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DeLauro Condemns FDA Delay of Food Safety Rule Following Report on Romaine Lettuce Recalls

February 13, 2019
Press Release

WASHINGTON, DC (February 13, 2019)  Congresswoman Rosa DeLauro (CT-03) today released the following statement after the United States Food and Drug Administration (FDA) released the findings of its investigation into last fall’s E. coli outbreak linked to romaine lettuce grown in the Central Coast of California.

“For all the Agency’s bluster on improving traceability, the FDA has done little to advance real actions that would prevent food outbreaks in the first place,” said DeLauro. “The FDA’s investigations into last year’s romaine lettuce recalls have confirmed what we already knew to be true: dirty irrigation water contaminates produce and makes people sick. The fact that people are dying and lives are being destroyed while the FDA caves to big corporate interests is unconscionable. FDA must take its own findings to heart and implement science-based standards to test irrigation water. Eight years after the Food Safety Modernization Act was signed into law, it is long past time these important rules went into effect—not delayed into the next decade. Enough is enough.”

Investigators positively identified the outbreak strain in the sediment of an irrigation reservoir on the implicated farm. These findings build upon FDA’s Environmental Assessment into last year’s E. coli outbreak linked to romaine lettuce produced in the Yuma growing region. That investigation also positively identified the outbreak strain in contaminated irrigation water, which was found in three separate locations along an irrigation canal used by multiple farms. Together, both outbreaks resulted in 272 illnesses, 121 hospitalizations, and 5 deaths.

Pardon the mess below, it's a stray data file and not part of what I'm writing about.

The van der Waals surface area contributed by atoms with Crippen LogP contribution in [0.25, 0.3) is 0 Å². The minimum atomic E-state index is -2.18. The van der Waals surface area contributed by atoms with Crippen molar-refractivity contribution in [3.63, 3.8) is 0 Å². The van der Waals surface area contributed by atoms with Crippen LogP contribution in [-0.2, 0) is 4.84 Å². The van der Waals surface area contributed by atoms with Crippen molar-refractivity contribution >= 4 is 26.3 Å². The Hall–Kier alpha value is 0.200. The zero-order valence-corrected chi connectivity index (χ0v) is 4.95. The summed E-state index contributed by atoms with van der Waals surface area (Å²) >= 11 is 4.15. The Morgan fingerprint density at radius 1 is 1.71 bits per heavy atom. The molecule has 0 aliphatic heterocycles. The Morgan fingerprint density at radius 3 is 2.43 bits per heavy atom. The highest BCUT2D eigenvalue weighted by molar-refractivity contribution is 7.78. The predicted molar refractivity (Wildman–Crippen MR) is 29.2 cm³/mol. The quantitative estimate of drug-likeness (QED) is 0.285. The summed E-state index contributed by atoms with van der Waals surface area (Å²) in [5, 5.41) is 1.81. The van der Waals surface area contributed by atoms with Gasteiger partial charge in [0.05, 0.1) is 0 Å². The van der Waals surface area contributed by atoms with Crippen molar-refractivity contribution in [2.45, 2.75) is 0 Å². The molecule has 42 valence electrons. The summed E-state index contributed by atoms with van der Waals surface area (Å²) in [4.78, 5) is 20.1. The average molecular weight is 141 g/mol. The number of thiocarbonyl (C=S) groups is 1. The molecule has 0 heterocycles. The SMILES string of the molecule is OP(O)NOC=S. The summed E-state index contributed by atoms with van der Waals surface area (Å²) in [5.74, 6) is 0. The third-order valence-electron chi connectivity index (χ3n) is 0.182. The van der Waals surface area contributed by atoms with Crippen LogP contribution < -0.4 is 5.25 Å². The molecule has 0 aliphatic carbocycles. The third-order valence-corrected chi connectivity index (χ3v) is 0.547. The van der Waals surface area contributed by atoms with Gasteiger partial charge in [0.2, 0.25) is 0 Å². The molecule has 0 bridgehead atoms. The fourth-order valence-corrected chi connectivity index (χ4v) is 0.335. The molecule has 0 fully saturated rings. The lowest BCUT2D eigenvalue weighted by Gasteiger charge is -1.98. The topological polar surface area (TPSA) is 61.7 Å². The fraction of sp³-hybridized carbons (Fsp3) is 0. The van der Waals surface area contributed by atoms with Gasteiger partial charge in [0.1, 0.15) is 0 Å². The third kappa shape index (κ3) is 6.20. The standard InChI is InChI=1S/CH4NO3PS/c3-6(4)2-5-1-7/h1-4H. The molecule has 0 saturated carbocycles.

Despite scientific evidence that contaminated agricultural irrigation water poses serious risks to produce safety, the FDA is continuing its proposal to delay implementation of the Produce Safety Rule’s testing requirements of agricultural water under the Food Safety Modernization Act (FSMA). The original compliance date was set for 2018. However, under this policy FDA will not begin any enforcement of these rules until at least 2022. 

DeLauro is Chair of the Congressional Food Safety Caucus and a senior Democrat on the Agriculture Appropriations Subcommittee, which has jurisdiction over funding and oversight of the FDA.